A microwave oven uses an electronic device, the magnetron, to convert electrical energy into high-speed waves. These are deflected off the oven's metal walls directly into food to a depth of about 4 cm. These microwaves are then absorbed by molecules of moisture in the food, causing them to vibrate rapidly, which creates intense cooking heat. With larger pieces of food, the center is cooked by conduction, in the same way as in an ordinary oven.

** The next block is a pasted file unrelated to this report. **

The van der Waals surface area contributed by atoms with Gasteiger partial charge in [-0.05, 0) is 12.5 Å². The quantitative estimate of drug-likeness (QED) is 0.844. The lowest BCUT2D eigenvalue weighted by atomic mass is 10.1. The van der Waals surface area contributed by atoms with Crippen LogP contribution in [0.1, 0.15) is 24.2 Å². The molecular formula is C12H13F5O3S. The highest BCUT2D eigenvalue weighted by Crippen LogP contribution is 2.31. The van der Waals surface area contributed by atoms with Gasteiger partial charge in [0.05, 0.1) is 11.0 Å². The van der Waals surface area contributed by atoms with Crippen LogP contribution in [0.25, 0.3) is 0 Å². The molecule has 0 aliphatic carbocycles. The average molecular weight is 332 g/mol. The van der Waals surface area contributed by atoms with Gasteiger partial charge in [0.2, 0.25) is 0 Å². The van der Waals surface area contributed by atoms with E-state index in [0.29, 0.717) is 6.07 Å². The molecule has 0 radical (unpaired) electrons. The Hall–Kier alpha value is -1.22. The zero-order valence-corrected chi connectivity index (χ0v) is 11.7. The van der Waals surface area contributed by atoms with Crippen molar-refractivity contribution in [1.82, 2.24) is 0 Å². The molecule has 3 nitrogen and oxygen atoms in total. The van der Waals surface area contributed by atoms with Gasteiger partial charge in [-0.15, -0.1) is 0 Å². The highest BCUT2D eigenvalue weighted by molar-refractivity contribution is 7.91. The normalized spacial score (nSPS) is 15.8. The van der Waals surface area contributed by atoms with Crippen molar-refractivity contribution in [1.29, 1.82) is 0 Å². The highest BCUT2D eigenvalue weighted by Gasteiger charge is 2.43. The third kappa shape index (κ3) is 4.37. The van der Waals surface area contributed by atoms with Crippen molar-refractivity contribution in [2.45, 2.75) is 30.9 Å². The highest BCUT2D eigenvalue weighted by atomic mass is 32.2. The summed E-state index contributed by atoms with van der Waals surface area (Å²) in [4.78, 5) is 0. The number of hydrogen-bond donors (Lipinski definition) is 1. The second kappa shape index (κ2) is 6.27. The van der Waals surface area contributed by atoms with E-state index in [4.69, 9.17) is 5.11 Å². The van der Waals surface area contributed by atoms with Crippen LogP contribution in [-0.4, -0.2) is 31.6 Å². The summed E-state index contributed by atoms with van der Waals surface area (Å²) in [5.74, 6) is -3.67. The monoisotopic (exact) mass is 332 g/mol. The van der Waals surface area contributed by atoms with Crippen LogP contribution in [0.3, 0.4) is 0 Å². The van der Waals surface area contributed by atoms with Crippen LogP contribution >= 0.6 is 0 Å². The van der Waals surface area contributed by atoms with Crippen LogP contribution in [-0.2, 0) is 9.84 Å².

Microwaves pass through china, glass, paper, pottery and some plastics, but metal deflects the microwaves so metal containers are not suitable to use.
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